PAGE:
Impact of surface heterogeneity on colloid transport over a natural fractured rock

O. Borgman, N. Weisbrod, A. Be'er

Research output: Contribution to conferenceAbstract


The transport of colloids in fractured media has long been identified as a potential source for enhanced pollutant migration. While extensive research has been carried out for systems at different length scales, the understanding of fundamental mechanisms controlling the enhancement or retardation of colloids in fractured media is still incomplete. In particular, the direct observation of colloid transport over natural fractured rock surfaces, and the relation between transport behavior to the heterogeneity of the surface, has rarely been investigated. Here we used a custom designed flow cell to perform colloid transport experiments with natural rock samples taken from a chalk formation in the Negev desert of Israel. We used samples containing a natural fracture surface with varying degrees of heterogeneity, and a sample cut and polished from non-fractured rock cores. We used a transparent glass top cover to allow direct visualization of the synthetic fluorescent colloids. We mounted the flow cell under a fluorescence microscope, and passed a suspension containing the colloids through the cell. We took images of the rock surface periodically to assess the dynamics of colloid flow over the surface, and the deposition of colloids on the surface itself. Images of the advancing colloid front revealed that their breakthrough was strongly influenced by the topography of the rock surface samples, which resulted in a strongly preferential transport pattern for the more heterogeneous rock surface. Natural fracture samples also exhibited slightly earlier arrival of the colloids as measured from their breakthrough curves. The natural fracture surfaces also exhibited higher residual concentration of deposited colloids, after the pulse was washed from the cell. In addition, areas with no colloid deposition on the natural fracture surfaces were related to the deposition of various metal oxides on the rock surface, as indicated by scanning electron microscope analysis. Our results show how both physical and chemical heterogeneity of natural rock surfaces can impact colloid transport processes, and indicate their importance for understanding colloid transport on larger scales.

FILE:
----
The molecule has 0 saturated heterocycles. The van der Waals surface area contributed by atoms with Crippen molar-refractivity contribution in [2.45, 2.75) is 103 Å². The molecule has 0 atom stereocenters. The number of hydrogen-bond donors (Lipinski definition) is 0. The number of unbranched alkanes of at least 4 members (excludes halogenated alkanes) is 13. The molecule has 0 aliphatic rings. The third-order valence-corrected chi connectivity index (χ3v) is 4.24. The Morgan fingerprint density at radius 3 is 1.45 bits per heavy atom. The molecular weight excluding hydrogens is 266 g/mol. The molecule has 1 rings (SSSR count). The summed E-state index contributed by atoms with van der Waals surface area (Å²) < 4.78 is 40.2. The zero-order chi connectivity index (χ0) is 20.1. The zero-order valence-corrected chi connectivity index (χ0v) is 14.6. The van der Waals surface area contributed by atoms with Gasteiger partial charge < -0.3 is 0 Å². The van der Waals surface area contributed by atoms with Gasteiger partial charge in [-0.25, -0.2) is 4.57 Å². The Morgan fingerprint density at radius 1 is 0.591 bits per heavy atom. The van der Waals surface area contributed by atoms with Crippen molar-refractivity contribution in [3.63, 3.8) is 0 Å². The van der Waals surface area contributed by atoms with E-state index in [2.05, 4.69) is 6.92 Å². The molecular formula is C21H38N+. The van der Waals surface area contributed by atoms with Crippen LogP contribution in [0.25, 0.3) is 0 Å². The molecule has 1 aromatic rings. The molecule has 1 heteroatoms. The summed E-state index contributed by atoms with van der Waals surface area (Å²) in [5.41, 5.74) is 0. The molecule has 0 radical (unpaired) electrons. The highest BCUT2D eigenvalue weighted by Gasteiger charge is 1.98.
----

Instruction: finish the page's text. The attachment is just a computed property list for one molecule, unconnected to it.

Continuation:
Original languageEnglish
StatePublished - 1 Dec 2020


  • 1829 Groundwater hydrology
  • 1832 Groundwater transport
  • 1859 Rocks: physical properties
  • 3225 Numerical approximations and analysis


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